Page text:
From March onwards the weather begins to build up along the southern coast of Sri Lanka, becoming progressively hotter and humid. These are electric days, the hum of not just the overhead ceiling fan but of the air conditioner hard at work. The sunlight is biting this far south, and the watery atmosphere although ideal for plants, is uncomfortable for mammals. So much so that between 11am and 3pm the garden is silent – nothing stirs and even the birdlife takes a siesta.
Sri Lanka is fortunate to receive two monsoons, the south-east monsoon beginning in the Arabian Sea and making its way east across India, which breaks in June, and the North-West Monsoon that begins in the Bay of Bengal and sweeps down south across the West coast of Thailand, and brushes up against the north-east of Sri Lanka a few months later. Some rare areas are affected by both, Ella, the gateway to the Hill Country at a elevation of about 1000 meters receives both, meaning at that height cool summer days and some evening chill – rose growing country.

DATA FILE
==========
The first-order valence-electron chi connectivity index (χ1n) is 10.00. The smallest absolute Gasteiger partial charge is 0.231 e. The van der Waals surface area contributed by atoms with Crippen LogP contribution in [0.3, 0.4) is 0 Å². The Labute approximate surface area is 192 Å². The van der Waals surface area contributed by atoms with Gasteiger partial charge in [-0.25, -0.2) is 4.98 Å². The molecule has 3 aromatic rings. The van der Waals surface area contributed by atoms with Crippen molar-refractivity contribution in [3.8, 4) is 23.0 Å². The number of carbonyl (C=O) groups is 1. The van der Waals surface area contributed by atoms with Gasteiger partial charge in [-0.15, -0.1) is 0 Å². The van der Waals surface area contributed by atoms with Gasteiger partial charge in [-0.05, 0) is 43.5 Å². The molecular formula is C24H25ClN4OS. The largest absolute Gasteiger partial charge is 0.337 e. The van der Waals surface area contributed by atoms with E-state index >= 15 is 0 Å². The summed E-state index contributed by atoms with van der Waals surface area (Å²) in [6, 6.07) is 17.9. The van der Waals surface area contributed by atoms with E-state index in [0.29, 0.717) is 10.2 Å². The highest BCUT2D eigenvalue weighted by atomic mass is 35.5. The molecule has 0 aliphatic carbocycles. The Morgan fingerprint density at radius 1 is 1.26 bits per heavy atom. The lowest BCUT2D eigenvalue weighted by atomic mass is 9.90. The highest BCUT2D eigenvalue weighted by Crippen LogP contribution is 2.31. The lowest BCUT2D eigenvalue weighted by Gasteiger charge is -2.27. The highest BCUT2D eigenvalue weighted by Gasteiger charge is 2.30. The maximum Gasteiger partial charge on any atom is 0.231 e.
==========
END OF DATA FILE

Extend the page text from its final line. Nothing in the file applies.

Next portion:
However I must move on, and although the Monsoons reduce the temperature considerably, it does rain heavily for three-five hours each day and this makes the garden muddy. Occasionally, an overly exuberant rainstorm will flood the pond,Â and Carp need to be rescued, flapping as they run out of water in their explorations and need for food and encounter too much grass.
It is time to head North, to the White Nights were the evenings last forever, and the humidity has gone. Sri Lanka, being close to the equator, has 12-14 hour days at this time of year; Northern Eurasia producesÂ 20. A summer of opera, the arts, Russia and the Mongolian Steppes promise to bloom, and I have a book to write.
It is my annual migration – the White Nights await.